Portrait of a Legend

For as long as I can remember, my father has played his favorite records on our home stereo while cooking dinner, during Sunday dinners with extended family, and in the car while he drove us to school. These albums varied in genre, ranging from classic Frank Sinatra, to the Beatles, Neil Young, Van Morrison, then to Stevie Wonder. And each time one of his favorite songs or part of a song would come on, he’d shush us all, telling us to listen to this because it was “real music.” I distinctly remember the month leading up to Christmas four or five years ago, and asking my father what he would like (which, too often, ends with me buying him an umpteenth tie or shirt). But that particular year, he shocked me with an incredibly specific answer: the album, Sam Cooke, Portrait of a Legend: 1951-1964.

 So I got it for him, and just as I had figured, the album was added to our kitchen repertoire of music-to-cook-to-and-then-eat-dinner-by. And while this could’ve ended badly (still can’t get into Neil Young – sorry to any fans), I was pleasantly surprised by the music emanating from the speakers. Cooke’s smooth, soulful voice, paired with the catchy, old-fashioned style of the music, and elements of his gospel roots and popular secular music of the time (harmonies, simple, yet romantic lyrics, and a similar sound to that of the music Motown was releasing), all together made for an album that was impossible not to enjoy.  (Which also meant that I had to admit that my dad was right – again.)

 Needless to say, I was thrilled to cover Sam Cooke and some of his music in class, having been unaware of his crossover from gospel into mainstream music, and how his popularity spanned people of all ages and races. With this particular album (Portrait of a Legend), listeners get a compilation of his songs from 1951 to 1964. And truthfully, you can hear the change in his sound, and the meaning of his songs as the time passes. For example, in class, we listened to his song You Send Me, which ended up solidifying him as a secular, popular music artist. It is a simple song, the melody and words honest and sweet, with soft oohs underlaying Cooke’s smooth vocal. And though it solidified him as a musical success who could appeal to both black and white audiences, it was a song that only scratched the surface of what Cooke was capable.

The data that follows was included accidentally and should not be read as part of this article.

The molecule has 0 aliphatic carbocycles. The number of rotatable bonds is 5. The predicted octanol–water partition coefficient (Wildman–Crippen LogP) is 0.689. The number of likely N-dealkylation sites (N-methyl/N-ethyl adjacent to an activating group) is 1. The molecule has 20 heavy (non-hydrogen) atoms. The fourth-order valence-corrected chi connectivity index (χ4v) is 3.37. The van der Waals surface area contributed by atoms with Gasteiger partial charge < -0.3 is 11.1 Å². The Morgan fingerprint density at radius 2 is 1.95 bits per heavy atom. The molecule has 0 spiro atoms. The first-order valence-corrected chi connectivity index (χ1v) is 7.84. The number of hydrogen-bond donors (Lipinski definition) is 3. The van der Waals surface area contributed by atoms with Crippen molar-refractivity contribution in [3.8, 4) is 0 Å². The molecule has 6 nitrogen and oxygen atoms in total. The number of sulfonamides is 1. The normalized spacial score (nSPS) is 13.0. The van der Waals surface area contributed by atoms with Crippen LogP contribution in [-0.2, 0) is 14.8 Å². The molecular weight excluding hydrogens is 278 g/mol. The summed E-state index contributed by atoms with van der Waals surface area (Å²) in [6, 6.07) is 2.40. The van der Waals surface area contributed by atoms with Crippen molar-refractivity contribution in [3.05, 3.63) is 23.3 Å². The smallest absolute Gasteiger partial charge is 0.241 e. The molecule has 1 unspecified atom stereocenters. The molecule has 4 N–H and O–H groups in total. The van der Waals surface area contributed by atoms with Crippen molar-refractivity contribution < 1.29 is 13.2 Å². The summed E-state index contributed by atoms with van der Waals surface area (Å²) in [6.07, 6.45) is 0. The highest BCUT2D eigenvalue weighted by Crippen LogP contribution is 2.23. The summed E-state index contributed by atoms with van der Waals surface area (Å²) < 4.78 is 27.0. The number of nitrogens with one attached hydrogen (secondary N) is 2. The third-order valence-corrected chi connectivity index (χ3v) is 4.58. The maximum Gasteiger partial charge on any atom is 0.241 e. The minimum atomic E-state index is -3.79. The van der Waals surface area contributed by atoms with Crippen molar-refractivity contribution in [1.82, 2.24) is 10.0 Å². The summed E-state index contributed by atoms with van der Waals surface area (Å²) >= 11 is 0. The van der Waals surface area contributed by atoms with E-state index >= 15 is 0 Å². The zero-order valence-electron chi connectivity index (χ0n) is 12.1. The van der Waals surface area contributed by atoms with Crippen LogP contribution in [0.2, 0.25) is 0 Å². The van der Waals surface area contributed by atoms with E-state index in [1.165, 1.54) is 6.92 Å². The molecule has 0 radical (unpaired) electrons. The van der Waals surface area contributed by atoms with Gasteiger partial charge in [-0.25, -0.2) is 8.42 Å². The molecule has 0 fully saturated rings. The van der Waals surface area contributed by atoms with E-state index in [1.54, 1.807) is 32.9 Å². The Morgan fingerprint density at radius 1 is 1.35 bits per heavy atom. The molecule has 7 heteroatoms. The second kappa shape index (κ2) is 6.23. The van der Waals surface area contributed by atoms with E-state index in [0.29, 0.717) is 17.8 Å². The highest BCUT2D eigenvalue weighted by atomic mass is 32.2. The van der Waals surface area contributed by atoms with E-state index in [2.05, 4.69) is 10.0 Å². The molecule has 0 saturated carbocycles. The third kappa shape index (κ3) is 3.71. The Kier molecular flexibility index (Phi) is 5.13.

To pull another track from Portrait of a Legend is difficult, as I truly do enjoy all of the songs, but I wanted to pick one that was a true departure from You Send Me, and from most of Sam Cooke’s typical output. That song is  “A Change Gonna Come.”

It starts on a much more somber note than You Send Me, Cooke’s voice pouring out with a slight rasp that makes the listener truly feel his desperation and his honesty. It also harkens back to his gospel days, the words performed with that kind of holler that is the signature of gospel. And the words themselves, “Its been a long – a long time coming, but I know a change gonna come,” are certainly about something much more serious than young love or simple fun-loving. 

Written in 1963, Cooke could have pulled inspiration from many things happening not only in the country, but his own life. The country was in the midst of the Civil Rights Movement, and Cooke’s hope for a change could certainly be applied to the hope for the end of the segregation and discrimination that still very much existed in the United States. It could even be said that this particular song, with its tone of weary hope, came to embody all the feelings of the Civil Rights Movement, and the desire for drastic change in the way our country functioned.

 But in his own personal life, Cooke had only just experienced the death of his young son earlier the same year. At 18 months old, his son Vincent drowned in a pool, and the song could certainly be said to have been influenced by something as traumatic as the loss of a child, and the hope for change in moving forward:

“There have been times that I thought I couldn’t last for long, but now I think I’m able to carry on…”

The horns underlaying that particular line echo the determination of creating change in his own life, and in the world. And it is that bleak, but still hopeful and somewhat optimistic tone of Cooke’s voice and the words he sings, that speak to these two incidents, and reach out and touch the hearts of listeners. It certainly still touches me, as does most of his music, fun-loving or not. And Sam Cooke’s Portrait of a Legend: 1951-1964 is an album that not only encompasses his songs, but the kind of artist and person he was, and is a reflection of the times in which he lived.

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